God’s covenant with creation affects every living creature on earth. Without it, there would be no assured continuity of nature from day to day and from season to season. We would never know when the next storm was coming and whether it would be our last.
God wants us to enjoy the blessings of natural life and spiritual life, because He “gives to us richly all things to enjoy” (1 Tim. 6.17). When you know Jesus Christ as Lord and Savior, the world of nature around you becomes more wonderful, because the Creator has become your Father.
When in later years the American evangelist D.L. Moody talked about his conversion as a teenager, he said, “I was in a new world. The next morning the sun shone brighter and the birds sang sweeter . . . the old elms waved their branches for joy, and all Nature was at peace. [It] was the most delicious joy that I had ever known.”
The God of creation is the God of salvation. Trust Jesus Christ and you can then truly sing, “This is my Father’s world.”
[i] And before the throne there was a sea of glass like unto crystal: and in the midst of the throne, and round about the throne, were four beasts full of eyes before and behind. And the first beast was like a lion, and the second beast like a calf and the third beast had a face as a man, and the fourth beast was like a flying eagle.
[ii] Psalm 104 emphasizes that all creation depends on God and worships God, including the beasts of the field, (vv.11, 21), the foul (vv. 12, 17), the cattle (v. 14), and mankind (vv. 14, 23).
[iii] And ye shall circumcise the flesh of your foreskin; and it shall be a token of the covenant betwixt me and you.
[iv] Is this blessedness only for the circumcised, or also for the uncircumcised? We have been saying that Abraham's faith was credited to him as righteousness. Under what circumstances was it credited? Was it after he was circumcised, or before? It was not after, but before! And he received the sign of circumcision, a seal of the righteousness that he had by faith while he was still uncircumcised. So then, he is the father of all who believe but has not been circumcised, in order that righteousness might be credited to them. And he is also the father of the circumcised who not only are circumcised but who also walk in the footsteps of the faith that our father Abraham had before he was circumcised.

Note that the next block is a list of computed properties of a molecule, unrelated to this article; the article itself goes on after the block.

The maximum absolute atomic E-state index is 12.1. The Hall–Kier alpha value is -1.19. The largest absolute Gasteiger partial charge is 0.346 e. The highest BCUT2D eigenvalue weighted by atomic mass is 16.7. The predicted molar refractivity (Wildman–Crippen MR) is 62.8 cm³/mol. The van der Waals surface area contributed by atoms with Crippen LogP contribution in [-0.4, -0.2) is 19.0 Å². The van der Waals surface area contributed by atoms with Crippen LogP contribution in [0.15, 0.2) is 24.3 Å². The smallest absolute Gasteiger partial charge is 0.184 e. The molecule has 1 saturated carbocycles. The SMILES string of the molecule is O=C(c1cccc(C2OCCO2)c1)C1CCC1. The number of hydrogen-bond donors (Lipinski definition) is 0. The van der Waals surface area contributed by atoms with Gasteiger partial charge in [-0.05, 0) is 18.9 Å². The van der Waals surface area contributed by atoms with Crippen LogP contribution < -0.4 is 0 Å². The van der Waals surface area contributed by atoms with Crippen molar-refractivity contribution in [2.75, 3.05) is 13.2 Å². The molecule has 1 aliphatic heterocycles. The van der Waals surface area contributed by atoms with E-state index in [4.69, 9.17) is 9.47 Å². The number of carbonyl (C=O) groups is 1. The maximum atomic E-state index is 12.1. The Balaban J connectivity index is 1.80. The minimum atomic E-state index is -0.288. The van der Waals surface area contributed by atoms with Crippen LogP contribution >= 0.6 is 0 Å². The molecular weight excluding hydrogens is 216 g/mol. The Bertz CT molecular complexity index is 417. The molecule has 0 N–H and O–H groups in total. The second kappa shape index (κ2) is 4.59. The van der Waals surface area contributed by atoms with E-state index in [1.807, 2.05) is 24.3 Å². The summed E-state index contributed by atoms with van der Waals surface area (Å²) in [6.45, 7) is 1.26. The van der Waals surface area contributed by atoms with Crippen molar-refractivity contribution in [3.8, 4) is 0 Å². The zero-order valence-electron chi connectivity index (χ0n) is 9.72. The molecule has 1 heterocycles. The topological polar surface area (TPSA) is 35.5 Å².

[v] The Israelites are to observe the Sabbath, celebrating it for the generations to come as a lasting covenant. It will be a sign between me and the Israelites forever, for in six days the LORD made the heavens and the earth, and on the seventh day he abstained from work and rested.' "
[vi] But the day of the Lord will come like a thief. The heavens will disappear with a roar; the elements will be destroyed by fire, and the earth and everything in it will be laid bare.
[vii] For Christ died for sins once for all, the righteous for the unrighteous, to bring you to God. He was put to death in the body but made alive by the Spirit,
[viii] "For God so loved the world that he gave his one and only Son, that whoever believes in him shall not perish but have eternal life.
[ix] This is love: not that we loved God, but that he loved us and sent his Son as an atoning sacrifice for our sins. And we have seen and testify that the Father has sent his Son to be the Savior of the world.
[x] Like the appearance of a rainbow in the clouds on a rainy day, so was the radiance around him. This was the appearance of the likeness of the glory of the LORD. When I saw it, I fell facedown, and I heard the voice of one speaking.
[xi] Also before the throne there was what looked like a sea of glass, clear as crystal. In the center, around the throne, were four living creatures, and they were covered with eyes, in front and in back. The first living creature was like a lion, the second was like an ox, the third had a face like a man, and the fourth was like a flying eagle.
[xii] Now we see but a poor reflection as in a mirror; then we shall see face to face. Now I know in part; then I shall know fully, even as I am fully known.
[xiii] And we know that in all things God works for the good of those who love him, who have been called according to his purpose.